• Automatons. We have already dedicated a specific article to automatons, but, as a reminder, we can summarise them by saying that they are the ones responsible for the accomplishment of highly repetitive tasks or high-precision assignments. They can also serve as a tool for the human team to reduce health and safety risks.
  • Augmented reality. In many areas of industrial activity, augmented reality can help the workforce to improve their organisation or to obtain information from processes/devices much more quickly, clearly and interactively.
  • Big data and IoT. As we have already mentioned, they are the basis of any smart factory and their applications and advantages are transversal with respect to all levels of business activity.

Smart factory systems’ implementation strategy

We now know which technological tools could help us face the transition towards a smart factory. However, this transformation is not only about using the right tools, but also about analysing their implementation and creating a plan that suit the needs of each organisation.

Consequently, the first step is to identify the company’s opportunities for improvement in order to set SMART targets. If this first step is avoided, it is still possible to optimise the factory’s operation, but it is very likely that it will fall short of the executive’s aspirations and that many resources will be wasted.

Secondly, an interdisciplinary team must be created to lead the transformation process. As we have been repeating in our last posts, it is not possible to make progress in the modernisation of a company if it is not accompanied by a change of mindset (both on the part of the workforce and on the executive’s).

Subsequently, we must resort to the smart factory systems that adapt to the established goals. We will now provide a diagram illustrating the levels of implementation of CPS and some of the attributes that can be included in each of them.

Finally, the results must be assessed and, in accordance with these, changes and improvements that contribute to the achievement of the selected targets are proposed. In other words, the process starts again to ensure that the plan is always in line with the factory’s current situation.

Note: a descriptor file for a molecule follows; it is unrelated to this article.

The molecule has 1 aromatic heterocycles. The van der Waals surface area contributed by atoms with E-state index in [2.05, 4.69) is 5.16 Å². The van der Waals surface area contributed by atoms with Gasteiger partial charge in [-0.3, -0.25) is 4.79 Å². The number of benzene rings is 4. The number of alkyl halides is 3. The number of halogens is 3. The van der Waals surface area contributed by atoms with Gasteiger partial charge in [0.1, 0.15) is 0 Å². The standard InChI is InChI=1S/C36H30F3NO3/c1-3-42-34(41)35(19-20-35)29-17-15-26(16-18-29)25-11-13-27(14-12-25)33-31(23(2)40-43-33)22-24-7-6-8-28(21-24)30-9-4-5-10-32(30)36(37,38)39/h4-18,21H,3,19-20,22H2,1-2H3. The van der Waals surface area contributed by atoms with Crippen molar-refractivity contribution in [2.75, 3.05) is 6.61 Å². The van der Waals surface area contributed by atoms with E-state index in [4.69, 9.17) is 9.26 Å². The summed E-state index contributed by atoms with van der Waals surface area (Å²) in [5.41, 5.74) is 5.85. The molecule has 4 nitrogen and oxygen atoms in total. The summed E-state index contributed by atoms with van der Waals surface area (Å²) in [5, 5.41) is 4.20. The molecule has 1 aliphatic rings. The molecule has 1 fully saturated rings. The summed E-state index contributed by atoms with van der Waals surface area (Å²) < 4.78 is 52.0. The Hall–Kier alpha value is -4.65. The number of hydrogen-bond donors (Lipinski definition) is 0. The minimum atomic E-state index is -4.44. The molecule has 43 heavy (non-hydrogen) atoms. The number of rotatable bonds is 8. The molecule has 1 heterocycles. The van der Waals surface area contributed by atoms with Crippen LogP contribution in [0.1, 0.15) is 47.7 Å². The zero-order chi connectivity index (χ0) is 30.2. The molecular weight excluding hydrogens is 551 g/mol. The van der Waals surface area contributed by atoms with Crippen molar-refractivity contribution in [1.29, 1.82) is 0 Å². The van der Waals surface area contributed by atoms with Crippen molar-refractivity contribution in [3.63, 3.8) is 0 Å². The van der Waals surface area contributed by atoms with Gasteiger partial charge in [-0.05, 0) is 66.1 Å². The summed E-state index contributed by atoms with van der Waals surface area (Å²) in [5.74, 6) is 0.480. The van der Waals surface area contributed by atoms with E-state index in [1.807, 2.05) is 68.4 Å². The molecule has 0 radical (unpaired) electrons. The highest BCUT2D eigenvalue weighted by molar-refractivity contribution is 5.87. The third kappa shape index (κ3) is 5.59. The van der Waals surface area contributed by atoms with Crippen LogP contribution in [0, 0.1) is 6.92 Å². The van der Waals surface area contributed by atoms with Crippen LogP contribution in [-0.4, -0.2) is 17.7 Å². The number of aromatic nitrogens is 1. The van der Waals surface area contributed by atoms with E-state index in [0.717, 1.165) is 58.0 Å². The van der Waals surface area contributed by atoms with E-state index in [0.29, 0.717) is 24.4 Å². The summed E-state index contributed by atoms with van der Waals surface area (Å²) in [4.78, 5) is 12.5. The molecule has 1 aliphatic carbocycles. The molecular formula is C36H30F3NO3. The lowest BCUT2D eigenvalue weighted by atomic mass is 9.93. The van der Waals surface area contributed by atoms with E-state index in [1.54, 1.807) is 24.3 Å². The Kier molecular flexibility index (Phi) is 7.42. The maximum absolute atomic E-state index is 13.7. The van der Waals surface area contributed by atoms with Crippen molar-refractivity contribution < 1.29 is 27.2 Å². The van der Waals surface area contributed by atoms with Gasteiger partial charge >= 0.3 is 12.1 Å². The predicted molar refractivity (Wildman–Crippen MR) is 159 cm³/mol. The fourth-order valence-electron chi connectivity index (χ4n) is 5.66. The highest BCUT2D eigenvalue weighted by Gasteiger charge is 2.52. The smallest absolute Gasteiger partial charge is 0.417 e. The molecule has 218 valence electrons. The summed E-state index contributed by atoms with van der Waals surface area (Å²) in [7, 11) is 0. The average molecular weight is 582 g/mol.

Benefits of industrial automation for a smart factory

Throughout this article we have already mentioned and explained the vast majority of these benefits: flexibility, resource optimisation, detailed knowledge of the production process, etc. Nevertheless, it should be kept in mind that industry and construction are two of the main pillars of European climate action, so, sooner or later, all factories will have to start their journey towards Industry 4.0 and become involved in the fight against climate change.

In fact, the European Commission has proposed that as of 2030 all new buildings should be emission-free and that all new public buildings be zero-emission already from 2027. Consequently, they will be obliged to consume as little energy as possible, they will not be allowed to emit carbon derived from the utilisation of fossil fuels, they will have to use renewable energies and they will have to indicate in their Energy Efficiency Certificate what their contribution to global warming is according to their expected life cycle emissions. Furthermore, those that be among the 15% worst performing buildings in each country will be obligatorily renovated to achieve, as a minimum, an F certificate.

Likewise, the National Buildings Renovation Plans will be fully integrated into each country’s National Energy and Climate Plans, so that they will have to provide their strategy to stop resorting to fossil fuels in air conditioning and heating systems by 2040. In addition, this proposal suggests allowing countries to ban all usages of fossil fuels in buildings. Finally, it also encourages owners and public bodies to adopt industrial automation tools and ICT to boost the building’s efficiency and safety.

Therefore, the industrial sector’s future in the next decade will imply the combination of business activity with a strong environmental commitment. If we want to achieve this, the best thing to do, apart from applying the systems we have described in this article, is to follow these ISO standards.

  • ISO 52000-1. This is an overarching standard that can be used for both new and existing buildings in order to judge a building’s energy expenditure. This standard is extremely interesting, as it considers its application’s real potential in different scenarios.
  • ISO 52003-1. Establishes the relationship between the energy performance of buildings (EPB) indicators, EPB requirements and energy performance classifications.
  • ISO 52010-1. Its contribution is explaining the process of converting climatic data for its application in the study of the building components’ performance such as façades, windows, solar panels, etc.
  • ISO 52016-1. This standard sets out the calculations needed to assess different factors, such as the energy necessary to cool or heat a building, a building’s internal temperature or the design latent heat load or sensible cooling or heating load. In addition, it also includes specific instructions on how to assess the building’s thermal zones.
  • ISO 52018-1. This deals with the indicators related to the building’s thermal balance. This depends both on the cooling and heating needs and on the varying temperatures inside the rooms

eBooks

We have a wide variety of eBooks at your disposal.

Follow us on our social networks